If you have experience with surgeries, you know that staff have their heads covered. This is to prevent any form of contaminant from traveling to the surgical patient and potentially making them sick.
Masks (otherwise known as surgical masks) protect the nose and mouth from airborne and droplet contaminants. They fit snuggly and are attached by elastic straps or ties behind the head. Masks can stop some germs from spreading, but fine infectious particles can go through the filter in the masks. If masks become soiled or damp, they should be changed.
Masks can be used to protect the wearer, or, if the wearer is sick, to protect those around them. For example, have you been in a public place and saw someone wearing a mask? The reason for this could have been to protect the people around them from whatever germs or sickness they have. Or, it may have been to protect themselves if they have a compromised immune system.
Respirators protect the wearer, and those around them, from infectious material that is airborne. Respirators have a finer filter than regular surgical masks and stop small particles from being inhaled. It's important that respirators fit properly so these small particles do not escape through the sides of the respirator, which can make them ineffective.
When a healthcare worker (that is not immune) has close contact with a patient with chickenpox, they will wear a respirator to protect themselves. Measles and tuberculosis are other diseases that are spread by airborne routes.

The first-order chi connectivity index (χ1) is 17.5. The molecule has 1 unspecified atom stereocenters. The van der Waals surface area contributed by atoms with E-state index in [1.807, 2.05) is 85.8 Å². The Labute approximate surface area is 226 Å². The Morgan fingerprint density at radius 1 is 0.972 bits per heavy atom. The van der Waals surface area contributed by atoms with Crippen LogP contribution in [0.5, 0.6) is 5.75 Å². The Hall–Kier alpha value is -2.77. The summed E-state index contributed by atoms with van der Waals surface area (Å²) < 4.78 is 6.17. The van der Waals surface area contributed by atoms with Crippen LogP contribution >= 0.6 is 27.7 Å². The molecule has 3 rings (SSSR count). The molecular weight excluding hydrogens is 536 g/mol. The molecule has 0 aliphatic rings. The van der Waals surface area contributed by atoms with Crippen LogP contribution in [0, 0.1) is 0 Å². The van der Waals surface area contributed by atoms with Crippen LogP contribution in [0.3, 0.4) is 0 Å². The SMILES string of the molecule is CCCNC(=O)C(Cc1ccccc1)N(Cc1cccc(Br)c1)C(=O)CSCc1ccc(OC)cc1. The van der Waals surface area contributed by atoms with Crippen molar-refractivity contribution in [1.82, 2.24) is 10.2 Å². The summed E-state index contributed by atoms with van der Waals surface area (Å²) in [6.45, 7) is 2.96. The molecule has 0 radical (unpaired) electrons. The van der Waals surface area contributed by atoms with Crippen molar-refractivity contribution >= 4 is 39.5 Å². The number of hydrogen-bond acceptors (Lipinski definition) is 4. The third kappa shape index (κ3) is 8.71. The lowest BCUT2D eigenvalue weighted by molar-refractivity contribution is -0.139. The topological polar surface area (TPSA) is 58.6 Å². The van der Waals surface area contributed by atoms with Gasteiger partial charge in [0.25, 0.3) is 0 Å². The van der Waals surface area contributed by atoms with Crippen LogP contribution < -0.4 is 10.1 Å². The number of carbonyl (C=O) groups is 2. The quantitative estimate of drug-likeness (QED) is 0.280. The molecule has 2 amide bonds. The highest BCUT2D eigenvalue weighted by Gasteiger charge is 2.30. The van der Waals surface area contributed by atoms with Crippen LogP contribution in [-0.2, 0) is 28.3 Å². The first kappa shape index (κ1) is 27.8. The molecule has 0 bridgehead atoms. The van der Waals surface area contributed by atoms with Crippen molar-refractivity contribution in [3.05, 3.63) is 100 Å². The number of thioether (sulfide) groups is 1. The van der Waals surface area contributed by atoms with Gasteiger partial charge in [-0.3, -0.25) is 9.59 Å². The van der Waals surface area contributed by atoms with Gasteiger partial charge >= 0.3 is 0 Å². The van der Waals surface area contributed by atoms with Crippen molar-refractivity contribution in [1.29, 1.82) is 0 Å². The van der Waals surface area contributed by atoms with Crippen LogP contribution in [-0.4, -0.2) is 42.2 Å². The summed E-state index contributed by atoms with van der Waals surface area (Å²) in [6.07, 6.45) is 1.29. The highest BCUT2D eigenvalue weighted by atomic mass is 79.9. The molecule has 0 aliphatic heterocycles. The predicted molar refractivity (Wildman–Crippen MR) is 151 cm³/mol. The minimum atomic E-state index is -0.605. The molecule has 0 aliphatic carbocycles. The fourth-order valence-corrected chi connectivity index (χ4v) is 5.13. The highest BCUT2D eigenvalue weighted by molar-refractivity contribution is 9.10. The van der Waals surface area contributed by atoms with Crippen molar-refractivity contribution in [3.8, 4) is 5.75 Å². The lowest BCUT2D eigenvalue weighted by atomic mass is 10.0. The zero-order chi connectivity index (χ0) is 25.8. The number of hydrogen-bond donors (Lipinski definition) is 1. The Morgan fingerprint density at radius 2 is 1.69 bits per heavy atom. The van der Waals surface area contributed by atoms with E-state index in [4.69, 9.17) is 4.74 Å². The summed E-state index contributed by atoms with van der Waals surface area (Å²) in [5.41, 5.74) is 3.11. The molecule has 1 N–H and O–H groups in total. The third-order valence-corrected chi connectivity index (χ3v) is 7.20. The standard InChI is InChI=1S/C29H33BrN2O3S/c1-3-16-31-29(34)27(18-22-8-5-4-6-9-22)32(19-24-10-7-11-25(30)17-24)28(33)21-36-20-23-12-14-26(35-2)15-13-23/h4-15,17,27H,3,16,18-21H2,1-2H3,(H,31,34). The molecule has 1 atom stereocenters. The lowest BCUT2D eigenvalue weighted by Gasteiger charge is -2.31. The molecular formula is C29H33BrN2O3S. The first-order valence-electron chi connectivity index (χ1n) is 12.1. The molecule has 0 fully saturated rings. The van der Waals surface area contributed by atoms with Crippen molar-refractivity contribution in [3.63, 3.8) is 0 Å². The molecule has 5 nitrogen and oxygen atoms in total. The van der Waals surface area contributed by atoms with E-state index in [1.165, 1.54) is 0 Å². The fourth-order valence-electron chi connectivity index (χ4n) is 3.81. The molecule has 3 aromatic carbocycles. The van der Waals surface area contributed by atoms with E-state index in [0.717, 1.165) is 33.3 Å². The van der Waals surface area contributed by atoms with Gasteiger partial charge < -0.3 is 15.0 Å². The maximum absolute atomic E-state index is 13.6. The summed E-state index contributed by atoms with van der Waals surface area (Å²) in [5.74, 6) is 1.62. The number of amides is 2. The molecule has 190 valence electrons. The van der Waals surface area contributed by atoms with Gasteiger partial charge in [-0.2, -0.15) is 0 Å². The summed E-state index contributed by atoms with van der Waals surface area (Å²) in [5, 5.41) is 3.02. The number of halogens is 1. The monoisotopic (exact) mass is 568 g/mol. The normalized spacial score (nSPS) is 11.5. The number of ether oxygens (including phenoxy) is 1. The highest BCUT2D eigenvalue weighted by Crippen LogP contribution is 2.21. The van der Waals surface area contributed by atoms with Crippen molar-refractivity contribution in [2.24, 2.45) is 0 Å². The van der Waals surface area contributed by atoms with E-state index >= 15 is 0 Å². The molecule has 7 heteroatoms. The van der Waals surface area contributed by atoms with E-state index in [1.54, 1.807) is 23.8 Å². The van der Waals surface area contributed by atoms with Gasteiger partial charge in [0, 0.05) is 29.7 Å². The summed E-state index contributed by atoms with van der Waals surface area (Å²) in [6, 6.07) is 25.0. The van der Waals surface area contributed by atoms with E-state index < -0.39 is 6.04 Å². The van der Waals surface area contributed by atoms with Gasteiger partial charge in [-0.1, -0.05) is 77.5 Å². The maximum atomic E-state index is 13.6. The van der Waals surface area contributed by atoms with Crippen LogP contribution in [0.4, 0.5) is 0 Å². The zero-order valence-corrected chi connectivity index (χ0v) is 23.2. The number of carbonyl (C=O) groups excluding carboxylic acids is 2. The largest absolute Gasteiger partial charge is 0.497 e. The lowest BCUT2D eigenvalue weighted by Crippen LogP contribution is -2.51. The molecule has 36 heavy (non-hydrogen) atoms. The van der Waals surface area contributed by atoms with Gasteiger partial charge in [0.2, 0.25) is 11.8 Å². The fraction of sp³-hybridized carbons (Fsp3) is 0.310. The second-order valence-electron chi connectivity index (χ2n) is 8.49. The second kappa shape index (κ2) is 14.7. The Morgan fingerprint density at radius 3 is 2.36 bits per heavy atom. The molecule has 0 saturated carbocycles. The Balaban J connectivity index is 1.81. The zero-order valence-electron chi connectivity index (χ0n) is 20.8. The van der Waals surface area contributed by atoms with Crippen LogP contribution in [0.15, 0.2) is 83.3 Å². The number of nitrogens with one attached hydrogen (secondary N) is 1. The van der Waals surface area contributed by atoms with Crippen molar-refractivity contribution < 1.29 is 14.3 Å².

Shoe covers cover the shoes and protect them from infectious material spread via contact and droplet routes. They prevent germs from leaving a room where they can spread and potentially get others sick.
Let's say you go to visit your friend at a hospital and are told that they are in isolation for C. diff (Clostridium difficile). One of the reasons C. diff is very contagious is because it tends to cover many surfaces of a room. If your friend was infected with this, you would don PPE, including shoe covers, before you entered the room. This ensures that when you leave the room and take the shoe covers off, you are not taking any of the bacteria with you.
Personal protective equipment (PPE) helps stop the spread of infection by creating a barrier between infectious agents (germs) and the wearer. Infectious agents can be spread through airborne, droplet, or contact routes.
The different types of PPE are: face shields, gloves, goggles (including protective glasses), gowns, head covers, masks, respirators, and shoe covers.
Face shields, gloves, goggles (or protective glasses), gowns, head covers, and shoe covers protect against the transmission of germs through contact and droplet routes. Masks stop the spread of germs through airborne and droplet routes, and respirators are a barrier to airborne germs.
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Back To CourseNursing Hygiene Training
11 chapters | 146 lessons